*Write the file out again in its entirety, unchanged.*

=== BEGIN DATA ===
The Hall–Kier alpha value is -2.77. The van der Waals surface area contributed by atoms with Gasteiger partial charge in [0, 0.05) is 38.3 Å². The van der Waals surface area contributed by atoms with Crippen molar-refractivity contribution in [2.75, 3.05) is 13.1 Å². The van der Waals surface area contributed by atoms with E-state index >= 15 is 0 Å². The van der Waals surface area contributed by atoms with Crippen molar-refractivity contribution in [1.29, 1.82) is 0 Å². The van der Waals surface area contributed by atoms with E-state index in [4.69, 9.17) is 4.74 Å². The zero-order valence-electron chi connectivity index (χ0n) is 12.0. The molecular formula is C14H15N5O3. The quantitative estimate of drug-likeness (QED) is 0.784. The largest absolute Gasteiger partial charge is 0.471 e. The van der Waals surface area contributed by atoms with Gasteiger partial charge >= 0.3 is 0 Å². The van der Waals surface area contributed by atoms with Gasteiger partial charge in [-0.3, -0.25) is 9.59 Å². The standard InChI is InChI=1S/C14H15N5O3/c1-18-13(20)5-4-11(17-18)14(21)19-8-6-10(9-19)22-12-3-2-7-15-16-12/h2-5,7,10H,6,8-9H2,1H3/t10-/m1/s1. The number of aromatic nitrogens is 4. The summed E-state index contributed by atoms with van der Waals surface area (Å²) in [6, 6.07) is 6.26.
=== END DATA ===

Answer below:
The Hall–Kier alpha value is -2.77. The van der Waals surface area contributed by atoms with Gasteiger partial charge in [0, 0.05) is 38.3 Å². The van der Waals surface area contributed by atoms with Crippen molar-refractivity contribution in [2.75, 3.05) is 13.1 Å². The van der Waals surface area contributed by atoms with E-state index >= 15 is 0 Å². The van der Waals surface area contributed by atoms with Crippen molar-refractivity contribution in [1.29, 1.82) is 0 Å². The van der Waals surface area contributed by atoms with E-state index in [4.69, 9.17) is 4.74 Å². The zero-order valence-electron chi connectivity index (χ0n) is 12.0. The molecular formula is C14H15N5O3. The quantitative estimate of drug-likeness (QED) is 0.784. The largest absolute Gasteiger partial charge is 0.471 e. The van der Waals surface area contributed by atoms with Gasteiger partial charge >= 0.3 is 0 Å². The van der Waals surface area contributed by atoms with Gasteiger partial charge in [-0.3, -0.25) is 9.59 Å². The standard InChI is InChI=1S/C14H15N5O3/c1-18-13(20)5-4-11(17-18)14(21)19-8-6-10(9-19)22-12-3-2-7-15-16-12/h2-5,7,10H,6,8-9H2,1H3/t10-/m1/s1. The number of aromatic nitrogens is 4. The summed E-state index contributed by atoms with van der Waals surface area (Å²) in [6, 6.07) is 6.26.